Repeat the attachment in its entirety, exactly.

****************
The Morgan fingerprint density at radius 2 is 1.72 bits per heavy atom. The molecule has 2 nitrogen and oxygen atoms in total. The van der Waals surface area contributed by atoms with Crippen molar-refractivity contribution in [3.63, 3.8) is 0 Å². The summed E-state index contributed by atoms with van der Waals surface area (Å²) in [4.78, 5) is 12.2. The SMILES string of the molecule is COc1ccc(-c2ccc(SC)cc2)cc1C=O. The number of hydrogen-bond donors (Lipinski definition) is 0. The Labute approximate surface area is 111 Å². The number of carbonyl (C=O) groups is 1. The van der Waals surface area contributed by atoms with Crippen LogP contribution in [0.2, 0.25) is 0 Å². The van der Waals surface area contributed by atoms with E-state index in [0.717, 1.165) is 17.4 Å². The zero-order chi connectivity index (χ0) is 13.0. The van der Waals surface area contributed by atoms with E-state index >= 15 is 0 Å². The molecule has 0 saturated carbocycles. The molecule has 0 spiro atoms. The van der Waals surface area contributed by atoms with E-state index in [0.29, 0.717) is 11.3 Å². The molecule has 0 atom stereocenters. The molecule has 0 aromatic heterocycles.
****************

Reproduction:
The Morgan fingerprint density at radius 2 is 1.72 bits per heavy atom. The molecule has 2 nitrogen and oxygen atoms in total. The van der Waals surface area contributed by atoms with Crippen molar-refractivity contribution in [3.63, 3.8) is 0 Å². The summed E-state index contributed by atoms with van der Waals surface area (Å²) in [4.78, 5) is 12.2. The SMILES string of the molecule is COc1ccc(-c2ccc(SC)cc2)cc1C=O. The number of hydrogen-bond donors (Lipinski definition) is 0. The Labute approximate surface area is 111 Å². The number of carbonyl (C=O) groups is 1. The van der Waals surface area contributed by atoms with Crippen LogP contribution in [0.2, 0.25) is 0 Å². The van der Waals surface area contributed by atoms with E-state index in [0.717, 1.165) is 17.4 Å². The zero-order chi connectivity index (χ0) is 13.0. The van der Waals surface area contributed by atoms with E-state index >= 15 is 0 Å². The molecule has 0 saturated carbocycles. The molecule has 0 spiro atoms. The van der Waals surface area contributed by atoms with E-state index in [0.29, 0.717) is 11.3 Å². The molecule has 0 atom stereocenters. The molecule has 0 aromatic heterocycles.